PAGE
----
OTR:

Over The Road

OTR driving normally means you'll be hauling freight to various customers throughout your company's hauling region. It often entails being gone from home for two to three weeks at a time.

HOS:

Hours Of Service

HOS refers to the logbook hours of service regulations.

OOS:

When a violation by either a driver or company is confirmed, an out-of-service order removes either the driver or the vehicle from the roadway until the violation is corrected.

Old School's Comment
member avatar
Great Answer!

Chelsea, can I shoot real straight with you? I like to be up front with folks so there are no misunderstandings. And I think misunderstanding is a big part of your problem here. You seem to think you need to switch companies just so that you can get some home time when you need it. We see this very same opinion, or idea quite often in here. Just recently Devan, who gave you a very nice response, was struggling with this same issue. The truth is that most rookies have this problem during their first three months or so on the road. You are a rookie - that is the issue. It is not that Celadon doesn't want you to go home at all.

This job is so intrinsically different than most others, that people who first try to do this not only struggle immensely with how everything works, but also at how long the hours are that they put into it. This job requires a lot of commitment. Form the very beginning of your presence in our forum I've noticed a lack of commitment on your part. I'm going to illustrate this by quoting some of your former remarks concerning Celadon, the folks who committed themselves to training you and assisting you to not only get your CDL , but also were willing to take a chance on you, a rank rookie, and gave you an opportunity to begin your career with them as a professional driver.

From the beginning you were not sure you wanted to stay and do your part of the agreement. Let's hear some of the times you have demonstrated this lack of commitment: (I have emboldened your remarks to put my emphasis on where you demonstrate this lack of commitment)

Hello out there, I am currently in training with Celadon and should be graduating within two weeks or so. I've made a friend in this program and we would both like to team drive. However, I'm not entirely sure if we want to stay with this company. We're going to do the 120k miles in order to not owe this company anything and complete the contract of course. Does anyone out there have a really good recommendation?
I'm currently with Celadon, running under contract for them so I don't have to pay them back out of pocket for the training. However, they only pay 27 cents a mile during this timeframe; once I finish it, they bump me up to 33 cents a mile as a company driver. From what I've heard from other drivers, that's like pennies basically. So, I'm looking to change companies after I finish my contract, which should take about a year.

Chelsea, from the very beginning you were looking to jump ship - that's not the way you make a good start at something as challenging as starting a new trucking career. You have consistently complained about inconsistent miles also. Well, do you know what happens to rookies like you who switch companies for just such a reason? They get inconsistent miles, and more unjustified frustrations! You've got to stick it out and figure out how things work at the company you are at. That is the same thing you will have to do wherever you work. There's a couple of things you have said that almost make it sound like you have established a confrontational relationship with your DM. That is not a good way to get this career started.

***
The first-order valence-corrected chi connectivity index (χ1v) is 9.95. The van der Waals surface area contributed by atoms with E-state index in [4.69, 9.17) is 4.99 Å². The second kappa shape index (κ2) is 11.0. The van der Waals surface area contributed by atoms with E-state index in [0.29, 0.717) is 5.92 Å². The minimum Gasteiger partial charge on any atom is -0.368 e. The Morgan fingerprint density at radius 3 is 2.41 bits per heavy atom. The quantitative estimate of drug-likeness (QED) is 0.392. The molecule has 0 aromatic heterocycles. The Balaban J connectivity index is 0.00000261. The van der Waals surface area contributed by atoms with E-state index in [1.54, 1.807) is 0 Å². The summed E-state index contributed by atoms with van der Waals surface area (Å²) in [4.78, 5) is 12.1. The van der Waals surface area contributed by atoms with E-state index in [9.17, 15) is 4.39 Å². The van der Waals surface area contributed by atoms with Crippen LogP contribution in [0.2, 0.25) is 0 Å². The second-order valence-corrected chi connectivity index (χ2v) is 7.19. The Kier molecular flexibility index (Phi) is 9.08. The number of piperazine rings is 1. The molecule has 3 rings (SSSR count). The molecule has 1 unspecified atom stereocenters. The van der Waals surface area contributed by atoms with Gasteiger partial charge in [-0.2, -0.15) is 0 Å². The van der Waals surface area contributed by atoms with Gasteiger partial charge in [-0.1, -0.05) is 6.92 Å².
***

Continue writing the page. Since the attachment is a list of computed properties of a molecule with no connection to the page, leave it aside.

Chelsea, you've got to figure out how to succeed at Celadon, because if you can't get it done there, you will have the same issues elsewhere.

CDL:

Commercial Driver's License (CDL)

A CDL is required to drive any of the following vehicles:

  • Any combination of vehicles with a gross combined weight rating (GCWR) of 26,001 or more pounds, providing the gross vehicle weight rating (GVWR) of the vehicle being towed is in excess of 10,000 pounds.
  • Any single vehicle with a GVWR of 26,001 or more pounds, or any such vehicle towing another not in excess of 10,000 pounds.
  • Any vehicle, regardless of size, designed to transport 16 or more persons, including the driver.
  • Any vehicle required by federal regulations to be placarded while transporting hazardous materials.

Dm:

Dispatcher, Fleet Manager, Driver Manager

The primary person a driver communicates with at his/her company. A dispatcher can play many roles, depending on the company's structure. Dispatchers may assign freight, file requests for home time, relay messages between the driver and management, inform customer service of any delays, change appointment times, and report information to the load planners.
Rainy D.'s Comment
member avatar
Great Answer!

My 2 cents.... if you have a problem with celadons pay the fault is yours for not researching enough before you joined on. All companies post the cpm. Stay the year to show other companies you will make a commitment and full fill your obligations. But before you switch. .RESEARCH..

Did you ever work in a place where they hired college grads with degrees that have nothing to do with the job? Do you know why? Because college takes commitment and determination. That is what employers look for. Stay the year then try other places if you want... quit now and although you might get hired you are still goi ng to have to prove yourself.

As for holidays.. I was told at Prime I can have either thanksgiving or Christmas off but not both. My mom had heart surgery whike i was in training and i flew home no questions asked. It would be differenr solo though.